Without knowing more about the internal processes that are driving these decisions, I can't offer a decent suggestion other than "don't ignore us", but comments like this from high rep users and your moderators is frustrating to read over and over:
interesting! But I'm not a new user. To me the sticky bar is distracting and contains mostly irrelevant links for me. I never use the Jobs or Tags or Documentation links, and I'll happily use my Home button to go back to the top for the rest. When I am answering I look for the question to get details right, and notifications that distract me from answering are hindering at that point. Please separate the daily power user from the unregistered casual visitor! - Martijn Pieters
This type of concern is casually dismissed with a (paraphrased) "they don't know what they really want".
We've interviewed a lot of new and veteran users, but this is also something that's been asked for on meta and lot of users within this post like. Because some power users don't like something doesn't automatically mean it is a poor design for all power users and we don't care about their needs. Saying things like "tyranny of the casual user majority" may be one of the reasons some people outside this community perceive it as unfriendly to new users. - Kurtis Beavers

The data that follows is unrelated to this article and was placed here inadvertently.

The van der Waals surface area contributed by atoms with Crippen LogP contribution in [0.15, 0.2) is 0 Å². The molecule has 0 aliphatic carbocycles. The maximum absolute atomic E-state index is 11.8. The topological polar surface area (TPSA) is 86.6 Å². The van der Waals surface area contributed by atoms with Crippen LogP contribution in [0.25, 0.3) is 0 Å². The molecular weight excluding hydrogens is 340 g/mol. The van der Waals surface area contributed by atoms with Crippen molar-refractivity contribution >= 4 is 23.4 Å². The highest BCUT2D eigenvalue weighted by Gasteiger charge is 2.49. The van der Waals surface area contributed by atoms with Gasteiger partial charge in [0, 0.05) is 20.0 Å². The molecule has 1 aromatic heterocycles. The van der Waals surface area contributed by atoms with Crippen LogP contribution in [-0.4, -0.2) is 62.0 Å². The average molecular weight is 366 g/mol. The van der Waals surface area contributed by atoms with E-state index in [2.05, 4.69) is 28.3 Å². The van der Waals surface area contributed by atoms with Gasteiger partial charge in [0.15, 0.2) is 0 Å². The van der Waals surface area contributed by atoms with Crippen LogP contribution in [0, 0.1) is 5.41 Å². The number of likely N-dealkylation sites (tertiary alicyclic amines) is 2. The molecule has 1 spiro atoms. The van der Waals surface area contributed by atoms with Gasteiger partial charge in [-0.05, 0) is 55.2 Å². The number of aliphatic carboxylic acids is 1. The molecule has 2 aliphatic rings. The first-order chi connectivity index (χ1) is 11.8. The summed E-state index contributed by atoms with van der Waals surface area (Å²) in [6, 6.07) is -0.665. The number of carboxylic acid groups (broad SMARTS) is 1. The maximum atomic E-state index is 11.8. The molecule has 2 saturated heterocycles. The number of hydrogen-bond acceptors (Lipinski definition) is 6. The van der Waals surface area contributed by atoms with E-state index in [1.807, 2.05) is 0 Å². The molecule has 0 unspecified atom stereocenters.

This concern is even more obvious when links that were used by experienced users to help new users are completely removed. The help button may not be used by new users (I'm sure there is a stat somewhere about how often it's used, but I can't find one) but it is used by experienced users to point the newer people to help. Comments like this to users trying to help don't make sense. The button was removed for those that can help, but those that don't use it have the button still in place.
i understand that and I'm really sory but please try to consider fact that majority of our users didn't use that help link in top bar. people just don't read help usually so for majority of users this link was simply useless. your effort trying to teach others (and linking to help) is priceless but we still need to consider needs of other users as well. that area in header is very "expensive" and we're trying to keep there only essential and most useful things. but i agree that we, as company, need to do better job at informing users about help. but link in header is not a solution... – Paweł
Suggestion: Consider your audience. These posts are made on meta, where your experienced and invested users lurk. These are the people that want Stack Overflow to succeed. The suggestions they are offering are to help you. Dismissing them or forgetting about them isn't helpful to either side.
Realizing that some of the animosity that exists right now is due to other events, I think these two concerns I've presented can be easily addressed. The community is here to help Stack Overflow grow. We want to work with the company and we want new and better things. We are engaging you on Meta because you brought the updates to us. Dismissing feedback that was requested is only strengthening a concern some community members have: Stack Overflow is starting to forget about its users. I am not saying that you need to listen to everything we say. But, Stack Exchange values transparency and many of us love seeing posts filled with data to back up or refute assumptions. Let's see more of that to argue points.